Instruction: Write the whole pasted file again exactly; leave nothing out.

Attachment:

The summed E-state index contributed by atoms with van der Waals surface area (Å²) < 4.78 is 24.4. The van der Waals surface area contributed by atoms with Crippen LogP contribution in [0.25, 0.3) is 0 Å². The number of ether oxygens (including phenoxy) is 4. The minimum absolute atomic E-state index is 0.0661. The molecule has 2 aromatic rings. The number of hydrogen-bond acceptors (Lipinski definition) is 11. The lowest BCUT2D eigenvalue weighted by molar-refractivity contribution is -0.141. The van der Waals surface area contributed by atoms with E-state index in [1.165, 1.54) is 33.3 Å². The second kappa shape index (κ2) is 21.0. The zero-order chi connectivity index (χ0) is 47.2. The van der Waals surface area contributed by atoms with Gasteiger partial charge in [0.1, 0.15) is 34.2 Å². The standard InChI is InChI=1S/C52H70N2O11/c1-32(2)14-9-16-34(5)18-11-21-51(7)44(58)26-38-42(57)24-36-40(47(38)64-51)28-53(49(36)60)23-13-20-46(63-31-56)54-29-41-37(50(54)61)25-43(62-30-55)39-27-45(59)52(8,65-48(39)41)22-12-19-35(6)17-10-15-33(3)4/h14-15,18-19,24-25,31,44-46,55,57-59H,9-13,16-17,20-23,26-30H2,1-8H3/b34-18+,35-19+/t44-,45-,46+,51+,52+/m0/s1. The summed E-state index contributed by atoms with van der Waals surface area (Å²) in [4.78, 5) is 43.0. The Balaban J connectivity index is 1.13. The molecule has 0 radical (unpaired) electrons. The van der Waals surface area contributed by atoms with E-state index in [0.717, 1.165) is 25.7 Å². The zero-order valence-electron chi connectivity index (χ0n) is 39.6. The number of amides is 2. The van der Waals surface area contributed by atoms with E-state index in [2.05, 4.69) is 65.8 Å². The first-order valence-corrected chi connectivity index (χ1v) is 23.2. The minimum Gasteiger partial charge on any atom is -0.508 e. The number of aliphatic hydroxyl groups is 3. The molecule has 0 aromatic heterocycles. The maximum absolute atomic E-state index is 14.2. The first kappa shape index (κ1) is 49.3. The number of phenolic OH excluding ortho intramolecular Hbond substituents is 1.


The summed E-state index contributed by atoms with van der Waals surface area (Å²) < 4.78 is 24.4. The van der Waals surface area contributed by atoms with Crippen LogP contribution in [0.25, 0.3) is 0 Å². The number of ether oxygens (including phenoxy) is 4. The minimum absolute atomic E-state index is 0.0661. The molecule has 2 aromatic rings. The number of hydrogen-bond acceptors (Lipinski definition) is 11. The lowest BCUT2D eigenvalue weighted by molar-refractivity contribution is -0.141. The van der Waals surface area contributed by atoms with E-state index in [1.165, 1.54) is 33.3 Å². The second kappa shape index (κ2) is 21.0. The zero-order chi connectivity index (χ0) is 47.2. The van der Waals surface area contributed by atoms with Gasteiger partial charge in [0.1, 0.15) is 34.2 Å². The standard InChI is InChI=1S/C52H70N2O11/c1-32(2)14-9-16-34(5)18-11-21-51(7)44(58)26-38-42(57)24-36-40(47(38)64-51)28-53(49(36)60)23-13-20-46(63-31-56)54-29-41-37(50(54)61)25-43(62-30-55)39-27-45(59)52(8,65-48(39)41)22-12-19-35(6)17-10-15-33(3)4/h14-15,18-19,24-25,31,44-46,55,57-59H,9-13,16-17,20-23,26-30H2,1-8H3/b34-18+,35-19+/t44-,45-,46+,51+,52+/m0/s1. The summed E-state index contributed by atoms with van der Waals surface area (Å²) in [4.78, 5) is 43.0. The Balaban J connectivity index is 1.13. The molecule has 0 radical (unpaired) electrons. The van der Waals surface area contributed by atoms with E-state index in [0.717, 1.165) is 25.7 Å². The zero-order valence-electron chi connectivity index (χ0n) is 39.6. The number of amides is 2. The van der Waals surface area contributed by atoms with E-state index in [2.05, 4.69) is 65.8 Å². The first-order valence-corrected chi connectivity index (χ1v) is 23.2. The minimum Gasteiger partial charge on any atom is -0.508 e. The number of aliphatic hydroxyl groups is 3. The molecule has 0 aromatic heterocycles. The maximum absolute atomic E-state index is 14.2. The first kappa shape index (κ1) is 49.3. The number of phenolic OH excluding ortho intramolecular Hbond substituents is 1.